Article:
HIST112 History of Western Civilization II

Department of Social & Behavioral Science: History

I. Course Number and Title
HIST112 History of Western Civilization II
II. Number of Credits
3 credits
III. Number of Instructional Minutes
2250
IV. Prerequisites
None
Corequisites
None
V. Other Pertinent Information
This course meets the General Education requirements for Social Science, Diversity, and Critical Thinking.
VI. Catalog Course Description
This course is a survey and critical examination of Western human history and explores the social, political, religious, intellectual, and artistic achievements from the around the year 1500 to the present.
VII. Required Course Content and Direction
  1. Course Learning Goals

    Students will:

    1. demonstrate an understanding of the history of Western Civilization, including the relationships and conflicts among its diverse societies, stretching from around the year 1500 to the present day [Social Science];
    2. critically analyze and evaluate competing points of view and voices in Early Modern and Modern Western history [Critical Thinking];
    3. demonstrate an understanding of the social and political systems, economies, and cultures of Western Civilization's diverse societies stretching from around the year 1500 to the present day [Diversity];
    4. identify major modern ideologies, such as Liberalism, Conservatism, and Nationalism and their impact on society, politics, and culture;
    5. demonstrate an understanding of the political, social, and cultural impact of the Scientific Revolution and Enlightenment on Western Civilization;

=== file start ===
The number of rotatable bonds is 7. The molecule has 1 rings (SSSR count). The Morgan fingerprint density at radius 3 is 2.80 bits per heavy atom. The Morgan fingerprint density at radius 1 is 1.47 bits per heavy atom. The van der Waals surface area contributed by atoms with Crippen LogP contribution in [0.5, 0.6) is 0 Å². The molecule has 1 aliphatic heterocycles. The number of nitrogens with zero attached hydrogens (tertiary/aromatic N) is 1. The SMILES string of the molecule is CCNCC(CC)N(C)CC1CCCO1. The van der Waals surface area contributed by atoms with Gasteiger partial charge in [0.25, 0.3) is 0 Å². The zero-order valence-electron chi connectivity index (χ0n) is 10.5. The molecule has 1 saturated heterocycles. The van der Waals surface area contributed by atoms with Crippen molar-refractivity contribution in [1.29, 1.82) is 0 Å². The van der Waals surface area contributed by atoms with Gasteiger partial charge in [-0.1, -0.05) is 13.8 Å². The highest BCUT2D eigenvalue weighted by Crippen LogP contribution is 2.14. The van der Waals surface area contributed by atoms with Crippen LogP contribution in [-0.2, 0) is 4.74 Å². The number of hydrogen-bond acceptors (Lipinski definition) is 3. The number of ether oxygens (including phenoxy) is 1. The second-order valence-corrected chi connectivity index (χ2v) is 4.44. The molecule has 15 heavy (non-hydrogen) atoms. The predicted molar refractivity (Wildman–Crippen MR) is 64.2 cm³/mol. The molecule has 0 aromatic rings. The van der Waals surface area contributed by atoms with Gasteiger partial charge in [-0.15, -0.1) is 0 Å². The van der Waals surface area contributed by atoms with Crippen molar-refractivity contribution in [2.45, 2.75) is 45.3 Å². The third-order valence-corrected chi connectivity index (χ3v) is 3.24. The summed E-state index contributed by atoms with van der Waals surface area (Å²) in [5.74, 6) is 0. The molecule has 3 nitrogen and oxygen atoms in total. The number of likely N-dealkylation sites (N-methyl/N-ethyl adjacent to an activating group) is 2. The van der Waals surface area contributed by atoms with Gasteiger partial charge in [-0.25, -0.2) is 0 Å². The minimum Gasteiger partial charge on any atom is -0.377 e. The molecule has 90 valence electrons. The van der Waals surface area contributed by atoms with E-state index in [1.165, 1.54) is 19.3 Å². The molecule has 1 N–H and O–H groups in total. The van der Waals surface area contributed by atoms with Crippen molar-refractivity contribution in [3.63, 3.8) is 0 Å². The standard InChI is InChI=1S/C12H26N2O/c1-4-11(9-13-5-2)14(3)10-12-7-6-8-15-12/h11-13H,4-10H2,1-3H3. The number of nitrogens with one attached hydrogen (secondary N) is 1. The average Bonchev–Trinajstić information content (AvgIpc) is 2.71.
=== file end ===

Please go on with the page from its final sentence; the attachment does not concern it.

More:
6. explain the cause and impact of the late 18th century revolutions in politics, industry, and culture on the course of Western history; and
    7. explain European colonialism from a global perspective.
  2. Planned Sequence of Topics and/or Learning Activities

    1. Europe Launches Global Expansion 15th to 18th Centuries
    2. Intellectual and Scientific Transformation and the Rise of Liberalism
    3. Impact of Industrialism on Society and Culture
    4. Age of Political Upheaval, the Rise of Conservatism and Nationalism
    5. Global Impact of Colonialism on the World Society and Culture
    6. Crisis of Western Domination 1900-1945
    7. Post World War II Recovery
    8. A New Age 1990-Present
    9. C.E. 2025: Possibilities, Portents, and Factor X
  3. Assessment Methods for Course Learning Goals

    Student assessment consists of exams, essays, written assignments, multi-media projects, and/or participation in classroom/online discussions.
  4. Reference, Resource, or Learning Materials to be used by Student:

    See course syllabus.

Review/Approval Date - 2/99, 5/07; Revised 5/2012; New Core 8/2015